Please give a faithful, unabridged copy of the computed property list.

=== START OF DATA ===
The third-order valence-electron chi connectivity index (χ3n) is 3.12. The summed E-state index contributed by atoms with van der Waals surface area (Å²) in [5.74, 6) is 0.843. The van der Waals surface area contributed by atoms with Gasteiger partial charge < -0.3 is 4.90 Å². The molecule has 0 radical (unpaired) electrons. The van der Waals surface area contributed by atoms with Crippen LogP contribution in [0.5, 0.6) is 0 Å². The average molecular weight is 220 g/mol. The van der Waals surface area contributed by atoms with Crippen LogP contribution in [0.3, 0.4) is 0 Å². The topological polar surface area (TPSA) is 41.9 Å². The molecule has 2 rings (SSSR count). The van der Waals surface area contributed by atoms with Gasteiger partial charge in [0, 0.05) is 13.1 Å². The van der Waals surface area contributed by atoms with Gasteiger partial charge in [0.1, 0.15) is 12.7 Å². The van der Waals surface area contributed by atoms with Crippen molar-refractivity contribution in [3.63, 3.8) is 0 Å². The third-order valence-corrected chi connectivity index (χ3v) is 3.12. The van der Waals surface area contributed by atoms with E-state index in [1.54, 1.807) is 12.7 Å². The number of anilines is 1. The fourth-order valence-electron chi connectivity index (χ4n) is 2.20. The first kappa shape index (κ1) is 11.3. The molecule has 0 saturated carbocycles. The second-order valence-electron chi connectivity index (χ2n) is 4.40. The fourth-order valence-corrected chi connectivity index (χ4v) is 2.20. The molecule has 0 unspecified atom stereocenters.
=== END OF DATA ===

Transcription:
The third-order valence-electron chi connectivity index (χ3n) is 3.12. The summed E-state index contributed by atoms with van der Waals surface area (Å²) in [5.74, 6) is 0.843. The van der Waals surface area contributed by atoms with Gasteiger partial charge < -0.3 is 4.90 Å². The molecule has 0 radical (unpaired) electrons. The van der Waals surface area contributed by atoms with Crippen LogP contribution in [0.5, 0.6) is 0 Å². The average molecular weight is 220 g/mol. The van der Waals surface area contributed by atoms with Crippen LogP contribution in [0.3, 0.4) is 0 Å². The topological polar surface area (TPSA) is 41.9 Å². The molecule has 2 rings (SSSR count). The van der Waals surface area contributed by atoms with Gasteiger partial charge in [0, 0.05) is 13.1 Å². The van der Waals surface area contributed by atoms with Gasteiger partial charge in [0.1, 0.15) is 12.7 Å². The van der Waals surface area contributed by atoms with Crippen molar-refractivity contribution in [3.63, 3.8) is 0 Å². The third-order valence-corrected chi connectivity index (χ3v) is 3.12. The van der Waals surface area contributed by atoms with E-state index in [1.54, 1.807) is 12.7 Å². The number of anilines is 1. The fourth-order valence-electron chi connectivity index (χ4n) is 2.20. The first kappa shape index (κ1) is 11.3. The molecule has 0 saturated carbocycles. The second-order valence-electron chi connectivity index (χ2n) is 4.40. The fourth-order valence-corrected chi connectivity index (χ4v) is 2.20. The molecule has 0 unspecified atom stereocenters.